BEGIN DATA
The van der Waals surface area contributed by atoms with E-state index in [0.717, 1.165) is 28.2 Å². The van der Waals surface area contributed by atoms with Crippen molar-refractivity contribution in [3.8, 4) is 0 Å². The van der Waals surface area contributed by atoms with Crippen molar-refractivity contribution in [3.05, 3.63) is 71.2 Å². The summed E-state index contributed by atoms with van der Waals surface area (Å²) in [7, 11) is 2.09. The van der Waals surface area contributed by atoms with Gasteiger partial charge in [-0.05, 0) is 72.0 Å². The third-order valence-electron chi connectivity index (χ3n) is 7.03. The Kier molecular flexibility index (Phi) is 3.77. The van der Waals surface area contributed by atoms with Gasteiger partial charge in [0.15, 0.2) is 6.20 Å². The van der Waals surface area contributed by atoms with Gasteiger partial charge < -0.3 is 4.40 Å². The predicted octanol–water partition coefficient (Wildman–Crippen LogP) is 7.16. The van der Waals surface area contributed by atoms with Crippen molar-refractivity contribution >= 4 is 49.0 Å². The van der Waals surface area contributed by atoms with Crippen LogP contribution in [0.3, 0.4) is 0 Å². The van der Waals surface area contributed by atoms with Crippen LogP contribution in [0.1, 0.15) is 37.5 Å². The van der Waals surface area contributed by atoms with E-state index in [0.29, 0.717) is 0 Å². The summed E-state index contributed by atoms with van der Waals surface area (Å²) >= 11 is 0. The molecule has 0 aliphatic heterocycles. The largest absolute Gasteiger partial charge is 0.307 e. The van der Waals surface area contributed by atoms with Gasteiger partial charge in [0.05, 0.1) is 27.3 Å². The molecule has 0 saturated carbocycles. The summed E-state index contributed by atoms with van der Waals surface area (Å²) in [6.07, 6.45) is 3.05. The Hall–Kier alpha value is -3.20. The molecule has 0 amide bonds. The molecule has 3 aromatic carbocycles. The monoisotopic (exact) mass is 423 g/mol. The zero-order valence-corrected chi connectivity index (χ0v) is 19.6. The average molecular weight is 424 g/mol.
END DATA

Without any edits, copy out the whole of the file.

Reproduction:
The van der Waals surface area contributed by atoms with E-state index in [0.717, 1.165) is 28.2 Å². The van der Waals surface area contributed by atoms with Crippen molar-refractivity contribution in [3.8, 4) is 0 Å². The van der Waals surface area contributed by atoms with Crippen molar-refractivity contribution in [3.05, 3.63) is 71.2 Å². The summed E-state index contributed by atoms with van der Waals surface area (Å²) in [7, 11) is 2.09. The van der Waals surface area contributed by atoms with Gasteiger partial charge in [-0.05, 0) is 72.0 Å². The third-order valence-electron chi connectivity index (χ3n) is 7.03. The Kier molecular flexibility index (Phi) is 3.77. The van der Waals surface area contributed by atoms with Gasteiger partial charge in [0.15, 0.2) is 6.20 Å². The van der Waals surface area contributed by atoms with Gasteiger partial charge < -0.3 is 4.40 Å². The predicted octanol–water partition coefficient (Wildman–Crippen LogP) is 7.16. The van der Waals surface area contributed by atoms with Crippen molar-refractivity contribution >= 4 is 49.0 Å². The van der Waals surface area contributed by atoms with Crippen LogP contribution in [0.3, 0.4) is 0 Å². The van der Waals surface area contributed by atoms with Crippen LogP contribution in [0.1, 0.15) is 37.5 Å². The van der Waals surface area contributed by atoms with E-state index in [0.29, 0.717) is 0 Å². The summed E-state index contributed by atoms with van der Waals surface area (Å²) >= 11 is 0. The molecule has 0 aliphatic heterocycles. The largest absolute Gasteiger partial charge is 0.307 e. The van der Waals surface area contributed by atoms with Gasteiger partial charge in [0.05, 0.1) is 27.3 Å². The molecule has 0 saturated carbocycles. The summed E-state index contributed by atoms with van der Waals surface area (Å²) in [6.07, 6.45) is 3.05. The Hall–Kier alpha value is -3.20. The molecule has 0 amide bonds. The molecule has 3 aromatic carbocycles. The monoisotopic (exact) mass is 423 g/mol. The zero-order valence-corrected chi connectivity index (χ0v) is 19.6. The average molecular weight is 424 g/mol.